Less favorable, yet available options are also Leeds’ Luke Ayling, Sheff Utd’s George Baldock, West Brom’s Darnell Furlong, Burnley’s Matthew Lowton, Wolves’ Max Kilman, Crystal Palace’s Martin Kelly, Bournemouth’s Adam Smith, Everton’s Jonjoe Kenny, Watford’s Jeremy Ngakia and even the forgotten man, Manchester United’s Phil Jones.
Right back used to be the most boring position on the field, however with these 26-27 players at England’s disposal it becomes quite the kerfuffle. Let’s all agree though, that Wan Bissaka could (and should) be an exceptional center-back. See? We’re freeing up spots already.
Andreas, Bergen, Norway
Do sh*t refs need crowds?
Having watched the Chelsea/Villa game on Monday night it struck how much space there is for referees to give the opposition both fouls and benefits that’s normally reserved for the home side especially the so called big teams. Now many would say that’s a real plus I get that, but conversely when a referee is having a shite match there are no home fans there to let him know.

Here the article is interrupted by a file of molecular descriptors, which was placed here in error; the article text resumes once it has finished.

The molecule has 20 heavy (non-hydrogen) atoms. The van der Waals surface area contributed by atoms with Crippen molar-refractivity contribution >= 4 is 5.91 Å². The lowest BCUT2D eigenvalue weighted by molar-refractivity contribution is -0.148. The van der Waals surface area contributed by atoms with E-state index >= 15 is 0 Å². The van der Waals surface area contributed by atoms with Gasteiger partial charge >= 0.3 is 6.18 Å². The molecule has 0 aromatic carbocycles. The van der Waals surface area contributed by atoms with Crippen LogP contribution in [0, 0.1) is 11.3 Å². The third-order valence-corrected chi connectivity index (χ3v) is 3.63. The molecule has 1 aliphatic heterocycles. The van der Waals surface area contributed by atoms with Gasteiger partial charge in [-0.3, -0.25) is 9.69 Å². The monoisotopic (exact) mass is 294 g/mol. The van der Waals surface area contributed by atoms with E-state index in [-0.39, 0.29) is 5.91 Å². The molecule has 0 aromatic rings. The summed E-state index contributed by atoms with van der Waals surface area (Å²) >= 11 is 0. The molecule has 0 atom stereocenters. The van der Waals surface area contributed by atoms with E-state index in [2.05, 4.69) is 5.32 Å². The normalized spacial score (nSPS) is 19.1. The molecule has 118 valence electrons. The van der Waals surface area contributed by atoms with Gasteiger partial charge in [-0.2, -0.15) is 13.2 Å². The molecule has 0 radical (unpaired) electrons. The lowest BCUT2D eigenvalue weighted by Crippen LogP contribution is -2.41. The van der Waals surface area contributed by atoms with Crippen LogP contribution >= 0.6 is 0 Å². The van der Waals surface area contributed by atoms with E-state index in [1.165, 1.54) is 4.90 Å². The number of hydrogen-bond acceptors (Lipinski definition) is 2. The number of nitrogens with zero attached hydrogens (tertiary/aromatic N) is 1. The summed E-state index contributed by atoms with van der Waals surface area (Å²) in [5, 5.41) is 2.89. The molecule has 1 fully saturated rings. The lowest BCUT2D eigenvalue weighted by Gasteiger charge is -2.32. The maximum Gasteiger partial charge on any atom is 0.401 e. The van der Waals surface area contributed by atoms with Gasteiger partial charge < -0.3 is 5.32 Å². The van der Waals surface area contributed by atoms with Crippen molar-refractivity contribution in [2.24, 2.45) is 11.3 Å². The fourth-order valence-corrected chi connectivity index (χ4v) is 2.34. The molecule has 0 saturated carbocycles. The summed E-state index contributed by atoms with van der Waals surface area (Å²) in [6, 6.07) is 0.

Stuart Atwell ran around awarding fouls without so much as a worry. Incredibly it was Chelsea who had the high count as Villa players hit the ground with the slightest of inferred contact. This brings me to Grealish, someone had a stat that he is the most fouled player, he’s a superb player, but he’s not fouled like a Hazard, his stats are padded by his continual buying of free kicks. He spends 3/4 of his game in the air and the other 1/4 on the ground!! Last night Atwell gave advantage to him having fouled Christensen. The pundits claimed it was a 50/50 collision but the replays clearly show Grealish throws a leg out to try and initiate contact. It’s this attempt that clearly fouls Christensen.